comes in rolls, alreaiy grown. Finally, I
found a greenhouse thathad'he gass.
The greenhouse owne- brcughtut a roll of
fresh-cut sod and I made ready .o pay him.
"No, Mrs. Oswald," hc sail. "I'm a
sympathizer. I would nit acce)t payment
from you. It won't cost youoe cert." a
My next problem was th "&ad" tree. I
pruned it. I had no shears, ustan ordinary
pair of scissors. As I wQred, one of the
cemetery workers approachl me and said,
"Mrs. Oswald, that tree is did. We'll dig it
up for you if you like."
"Oh, no," I answered. "Lech tree ale-,
and let me see what I can do.' 1 lit sur
there was life left in the roots. ;Gwen,,
every doy for a week, morning anevenii
water the tree.. It was stifling hot i rexas, but
I worked anyway.
And in five days, the "dead" trf. in which
the television announcer found so nch ironic
symbolism, started to bloom! It wjust love
and care that transformed this mbol of
shame"' into a symbol of beauty.
Some may wonder why I tak4guch an
interest in the grave.
First of all, my son is buri there.
Regardless of what the world says=, thinks,
he is still my son. I keep the graveice, too,
because of the many people who con to visit
the boy's grave.
I, as a mother, want these people tgo back
home knowing a mother's love for, son is
everlasting.

Editorials which appear without a by-line represent a con-
sensus opinion of the Daily's editorial board. All other editorials,
as well as cartoons, are the opinions of the individuals who sub-
mit them.
... ... ... . ...- . . . . . . . . . . . . . . . ..-..-.*--.-~....................
---------------------------------------------------------------------------

Letters to the Daily

s

. What happened at
New Fork conference
To the Daily:
The front page of today's Daily
contains an opionated slander of
our organization that is presented
with, the appearance of being
news reportage.
The background of the story is
this: our political position in
reference to the liberaton of
southern Africa is that our
primary responsibility is to force
the United States to remove its
support from the vicious fascist
forces of racist apartheid. This
can be accomplished in this coun-
try only by building a mass
popular movement. Some of our
opponents on the left disagree
and claim that we instead should
urge support for particular
guerrilla groups in Africa.
A very similar debate occurred
during the Vietnam war. These
same opponents offered to the
American people the slogan
"Victory to the Viet Cong." We
put our support behind such
slogans as "Out Now" and "U.S.
Out Now from Indochina." Many
millions of Ameicans rallied to
such slogans as "Out Now" and
the anti-war movement in the
United States played a significant
role in the ultimate triumph of

the large majority of independent
persons. The position of the YSA
was carried overwhelmingly.
Although the last two hours
were wasted with political in-
fighting, the conference had
previously agreed unanimously
to support activities this coming
April.
Your reporter completely
failed to understand the political
issues involved and instead dwelt
on the discord. He also seems to
have accepted the charges made
by partisans, but then fails to ac-
credit them properly, making it
appear that the words were in-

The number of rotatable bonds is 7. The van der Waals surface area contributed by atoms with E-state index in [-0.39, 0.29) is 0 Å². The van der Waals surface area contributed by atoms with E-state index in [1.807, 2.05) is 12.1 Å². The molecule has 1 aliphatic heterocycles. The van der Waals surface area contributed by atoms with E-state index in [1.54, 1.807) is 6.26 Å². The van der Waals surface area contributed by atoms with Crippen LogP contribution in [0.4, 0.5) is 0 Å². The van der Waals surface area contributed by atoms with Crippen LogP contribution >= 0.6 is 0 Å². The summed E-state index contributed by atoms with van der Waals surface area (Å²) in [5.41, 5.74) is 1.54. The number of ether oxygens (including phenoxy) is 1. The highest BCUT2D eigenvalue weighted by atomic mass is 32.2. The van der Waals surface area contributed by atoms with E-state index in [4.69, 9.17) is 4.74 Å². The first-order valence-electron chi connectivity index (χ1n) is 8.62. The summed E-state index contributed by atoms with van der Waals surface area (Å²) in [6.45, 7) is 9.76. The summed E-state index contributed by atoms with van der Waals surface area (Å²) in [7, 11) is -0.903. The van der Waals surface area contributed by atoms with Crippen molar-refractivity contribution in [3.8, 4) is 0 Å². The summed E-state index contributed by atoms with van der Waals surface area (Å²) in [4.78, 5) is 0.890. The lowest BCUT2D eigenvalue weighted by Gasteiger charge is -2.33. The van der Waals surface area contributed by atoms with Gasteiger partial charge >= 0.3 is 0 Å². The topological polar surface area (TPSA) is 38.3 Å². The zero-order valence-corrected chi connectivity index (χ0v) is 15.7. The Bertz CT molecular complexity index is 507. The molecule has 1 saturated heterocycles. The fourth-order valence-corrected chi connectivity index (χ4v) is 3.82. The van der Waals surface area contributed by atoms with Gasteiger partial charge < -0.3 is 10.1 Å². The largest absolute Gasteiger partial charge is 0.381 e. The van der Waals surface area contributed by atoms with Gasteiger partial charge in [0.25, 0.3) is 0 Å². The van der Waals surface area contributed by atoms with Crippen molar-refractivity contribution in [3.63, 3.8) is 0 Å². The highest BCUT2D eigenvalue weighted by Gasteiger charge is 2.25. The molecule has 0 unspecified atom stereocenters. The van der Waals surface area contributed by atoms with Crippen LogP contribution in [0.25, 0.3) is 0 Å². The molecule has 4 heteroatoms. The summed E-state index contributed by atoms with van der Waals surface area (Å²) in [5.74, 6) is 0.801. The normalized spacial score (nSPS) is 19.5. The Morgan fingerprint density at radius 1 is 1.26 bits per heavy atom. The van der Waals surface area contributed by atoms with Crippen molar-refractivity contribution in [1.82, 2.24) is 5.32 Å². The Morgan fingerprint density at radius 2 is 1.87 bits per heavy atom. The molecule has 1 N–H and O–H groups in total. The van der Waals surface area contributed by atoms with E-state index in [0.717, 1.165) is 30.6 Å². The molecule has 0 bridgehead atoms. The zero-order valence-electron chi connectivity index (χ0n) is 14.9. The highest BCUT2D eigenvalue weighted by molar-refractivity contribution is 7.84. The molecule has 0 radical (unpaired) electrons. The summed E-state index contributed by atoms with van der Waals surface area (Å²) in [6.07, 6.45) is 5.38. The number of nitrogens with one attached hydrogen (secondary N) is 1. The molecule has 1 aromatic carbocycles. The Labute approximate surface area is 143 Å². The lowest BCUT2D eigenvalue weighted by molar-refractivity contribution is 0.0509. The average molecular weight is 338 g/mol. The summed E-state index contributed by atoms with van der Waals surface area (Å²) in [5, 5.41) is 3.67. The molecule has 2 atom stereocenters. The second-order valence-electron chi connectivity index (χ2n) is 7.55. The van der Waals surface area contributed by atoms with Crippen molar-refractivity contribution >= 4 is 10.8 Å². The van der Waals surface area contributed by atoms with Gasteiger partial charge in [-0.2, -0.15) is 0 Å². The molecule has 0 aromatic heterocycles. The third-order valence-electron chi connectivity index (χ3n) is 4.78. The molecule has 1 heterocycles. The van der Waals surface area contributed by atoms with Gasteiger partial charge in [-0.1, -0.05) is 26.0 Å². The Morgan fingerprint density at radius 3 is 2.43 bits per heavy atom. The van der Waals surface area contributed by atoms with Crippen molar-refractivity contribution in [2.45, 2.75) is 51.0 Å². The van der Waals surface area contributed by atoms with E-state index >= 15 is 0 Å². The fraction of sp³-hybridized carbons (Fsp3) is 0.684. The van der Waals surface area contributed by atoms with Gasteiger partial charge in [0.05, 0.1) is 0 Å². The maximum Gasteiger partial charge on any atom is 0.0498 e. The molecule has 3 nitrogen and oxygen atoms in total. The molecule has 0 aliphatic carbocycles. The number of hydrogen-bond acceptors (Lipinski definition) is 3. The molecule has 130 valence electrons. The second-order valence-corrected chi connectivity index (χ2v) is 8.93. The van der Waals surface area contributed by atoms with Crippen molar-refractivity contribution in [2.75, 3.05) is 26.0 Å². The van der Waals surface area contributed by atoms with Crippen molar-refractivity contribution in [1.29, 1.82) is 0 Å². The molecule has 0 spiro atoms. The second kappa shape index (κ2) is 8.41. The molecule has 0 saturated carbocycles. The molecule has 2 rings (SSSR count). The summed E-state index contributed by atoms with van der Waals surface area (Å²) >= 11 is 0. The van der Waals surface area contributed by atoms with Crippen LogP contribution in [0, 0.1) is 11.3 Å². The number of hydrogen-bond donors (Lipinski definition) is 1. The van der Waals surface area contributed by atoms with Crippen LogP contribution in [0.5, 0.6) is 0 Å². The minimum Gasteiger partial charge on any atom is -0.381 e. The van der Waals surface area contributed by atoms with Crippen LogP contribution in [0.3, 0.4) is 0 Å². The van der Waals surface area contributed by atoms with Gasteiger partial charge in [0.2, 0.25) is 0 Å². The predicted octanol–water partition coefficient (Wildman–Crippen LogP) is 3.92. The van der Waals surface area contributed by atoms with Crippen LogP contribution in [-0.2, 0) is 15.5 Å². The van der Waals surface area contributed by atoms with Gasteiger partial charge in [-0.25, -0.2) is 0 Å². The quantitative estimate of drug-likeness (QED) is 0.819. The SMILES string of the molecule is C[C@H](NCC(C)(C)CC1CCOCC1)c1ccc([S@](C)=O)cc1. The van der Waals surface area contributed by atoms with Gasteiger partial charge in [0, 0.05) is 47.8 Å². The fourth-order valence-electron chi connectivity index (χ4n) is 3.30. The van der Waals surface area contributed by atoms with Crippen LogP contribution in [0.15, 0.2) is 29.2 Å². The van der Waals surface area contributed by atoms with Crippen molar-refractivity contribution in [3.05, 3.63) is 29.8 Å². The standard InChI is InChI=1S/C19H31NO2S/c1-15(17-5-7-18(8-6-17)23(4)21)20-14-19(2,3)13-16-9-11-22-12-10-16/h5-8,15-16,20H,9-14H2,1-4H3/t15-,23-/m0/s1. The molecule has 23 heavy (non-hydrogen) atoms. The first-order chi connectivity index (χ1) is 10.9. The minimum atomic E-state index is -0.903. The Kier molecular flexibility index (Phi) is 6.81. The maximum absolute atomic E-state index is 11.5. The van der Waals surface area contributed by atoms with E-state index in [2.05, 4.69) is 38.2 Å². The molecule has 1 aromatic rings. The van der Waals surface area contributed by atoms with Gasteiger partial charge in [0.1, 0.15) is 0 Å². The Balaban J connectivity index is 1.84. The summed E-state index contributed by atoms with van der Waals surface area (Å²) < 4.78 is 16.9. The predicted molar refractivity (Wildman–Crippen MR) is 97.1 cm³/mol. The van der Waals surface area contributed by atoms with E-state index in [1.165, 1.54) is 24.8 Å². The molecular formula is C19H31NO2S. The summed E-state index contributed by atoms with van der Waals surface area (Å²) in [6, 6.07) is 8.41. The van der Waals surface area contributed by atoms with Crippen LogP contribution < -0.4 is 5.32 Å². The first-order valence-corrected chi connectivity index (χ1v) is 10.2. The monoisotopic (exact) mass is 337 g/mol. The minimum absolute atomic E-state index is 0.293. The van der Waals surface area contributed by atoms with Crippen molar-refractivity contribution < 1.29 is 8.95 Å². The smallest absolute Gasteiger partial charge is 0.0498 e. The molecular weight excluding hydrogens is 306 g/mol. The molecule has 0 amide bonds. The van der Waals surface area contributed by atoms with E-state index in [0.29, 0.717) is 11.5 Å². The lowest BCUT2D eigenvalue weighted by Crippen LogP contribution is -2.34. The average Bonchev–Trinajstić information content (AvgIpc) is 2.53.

stead mouthed by independents ;
a "Harvard conferee. One such
quote is placed in bodface on the
front page: "The YSA and SWP
don't have much grassroots sup-
port so they try to dominate
meetings." The article even im-
plies we were responsible for
threats and disruption, when
such was the work of our op
ponents.
We reply: It is not our modus
operandi to dominate or disrupt
meetings, nor to hurl slanders.
We are sure that there is a great
deal of grassroots support to get
the U.S. out of Africa. We are
convinced that the fascist apar-
theid regimes can continue to
exist only with the: U.S. military-
industrial comDlex as its accom-

attention that some people object
to our using the party name SOC
(Student Organizing Committee)
in the LS&A student govern-
ment election.
Apparently, SOC was an active
party at this university several
years ago, but has not been used
in recent years. It is not our
intent to duplicate the views or
party positions of the former
party SOC. Rather, we are
simply reviling a dead party
name, as has been done in
several -other cases in the past.
We feel it is 4 good name and
conveys our feeings about one of
the main purposes of student
government organizing
students.
Again, we did not mean to
offend anyone ir, adoping the
name SOC. We hop to make it a
name that is known and
respected for its efbctiveness to
students and effe(tiveness in
student governmen. We hope
that SOC's former members can
accept these aims ind realize
that we hope to make iothing but
a positive contributiorito student
government.
-The Student Crganizing
Crym mittee

To the Daily:
I find it amusing tat Julie
Weeks (Letters, 116 would
even think of looking tohe Daily
for "intellectual enrichient." As
an undergraduate frog 1971-75,
and an alumnus since then, I
have found the Daily ireful only,,,
for pizza coupons and'.itillatind
"Personals." What toes she
expect from a bunch a 19-year-
olds-Art?
-Jirt Grondin
To the Daily: '
I was disappointed t( see your
article on the "sex center"
receiving front page priority.
Why give attention b such a
ludicrous operationTlt>eems the
sex promoted at the center is
purely for pleasure r "self-
awareness" not sincere
expressions of love as it should
be. So why further such an
attitude toward sex when there is
enough immorality arcund as it
is.
If the article was just
sensationalism, it still seems
uncalled for. I should think you
would have no trouble selling
papers on the merits of real
journalism alone!
.-Jim Pegues